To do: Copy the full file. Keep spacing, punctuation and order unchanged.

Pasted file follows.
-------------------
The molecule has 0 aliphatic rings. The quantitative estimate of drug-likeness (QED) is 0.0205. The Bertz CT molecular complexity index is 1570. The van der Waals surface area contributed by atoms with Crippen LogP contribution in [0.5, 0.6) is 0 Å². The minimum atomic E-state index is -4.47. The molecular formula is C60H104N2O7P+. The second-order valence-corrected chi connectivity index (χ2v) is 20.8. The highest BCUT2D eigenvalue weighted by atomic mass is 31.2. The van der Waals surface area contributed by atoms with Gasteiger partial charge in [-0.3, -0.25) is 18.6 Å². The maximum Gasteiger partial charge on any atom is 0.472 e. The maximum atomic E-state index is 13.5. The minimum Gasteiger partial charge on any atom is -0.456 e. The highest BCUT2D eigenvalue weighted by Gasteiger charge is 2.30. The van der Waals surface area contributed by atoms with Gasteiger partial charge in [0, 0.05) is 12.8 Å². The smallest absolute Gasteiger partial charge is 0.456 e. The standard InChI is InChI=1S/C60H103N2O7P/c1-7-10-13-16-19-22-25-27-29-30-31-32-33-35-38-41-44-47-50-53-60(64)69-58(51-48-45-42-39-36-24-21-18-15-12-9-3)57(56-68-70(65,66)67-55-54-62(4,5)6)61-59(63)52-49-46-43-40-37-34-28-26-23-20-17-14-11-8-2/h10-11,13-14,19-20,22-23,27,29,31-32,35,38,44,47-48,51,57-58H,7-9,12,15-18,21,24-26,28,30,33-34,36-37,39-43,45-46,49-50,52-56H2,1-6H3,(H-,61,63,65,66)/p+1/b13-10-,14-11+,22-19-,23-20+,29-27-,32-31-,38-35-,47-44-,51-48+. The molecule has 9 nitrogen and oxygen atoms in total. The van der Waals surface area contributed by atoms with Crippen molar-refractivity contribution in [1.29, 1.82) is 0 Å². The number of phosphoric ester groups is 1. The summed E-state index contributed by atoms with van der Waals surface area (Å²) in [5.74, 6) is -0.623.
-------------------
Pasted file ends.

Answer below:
The molecule has 0 aliphatic rings. The quantitative estimate of drug-likeness (QED) is 0.0205. The Bertz CT molecular complexity index is 1570. The van der Waals surface area contributed by atoms with Crippen LogP contribution in [0.5, 0.6) is 0 Å². The minimum atomic E-state index is -4.47. The molecular formula is C60H104N2O7P+. The second-order valence-corrected chi connectivity index (χ2v) is 20.8. The highest BCUT2D eigenvalue weighted by atomic mass is 31.2. The van der Waals surface area contributed by atoms with Gasteiger partial charge in [-0.3, -0.25) is 18.6 Å². The maximum Gasteiger partial charge on any atom is 0.472 e. The maximum atomic E-state index is 13.5. The minimum Gasteiger partial charge on any atom is -0.456 e. The highest BCUT2D eigenvalue weighted by Gasteiger charge is 2.30. The van der Waals surface area contributed by atoms with Gasteiger partial charge in [0, 0.05) is 12.8 Å². The smallest absolute Gasteiger partial charge is 0.456 e. The standard InChI is InChI=1S/C60H103N2O7P/c1-7-10-13-16-19-22-25-27-29-30-31-32-33-35-38-41-44-47-50-53-60(64)69-58(51-48-45-42-39-36-24-21-18-15-12-9-3)57(56-68-70(65,66)67-55-54-62(4,5)6)61-59(63)52-49-46-43-40-37-34-28-26-23-20-17-14-11-8-2/h10-11,13-14,19-20,22-23,27,29,31-32,35,38,44,47-48,51,57-58H,7-9,12,15-18,21,24-26,28,30,33-34,36-37,39-43,45-46,49-50,52-56H2,1-6H3,(H-,61,63,65,66)/p+1/b13-10-,14-11+,22-19-,23-20+,29-27-,32-31-,38-35-,47-44-,51-48+. The molecule has 9 nitrogen and oxygen atoms in total. The van der Waals surface area contributed by atoms with Crippen molar-refractivity contribution in [1.29, 1.82) is 0 Å². The number of phosphoric ester groups is 1. The summed E-state index contributed by atoms with van der Waals surface area (Å²) in [5.74, 6) is -0.623.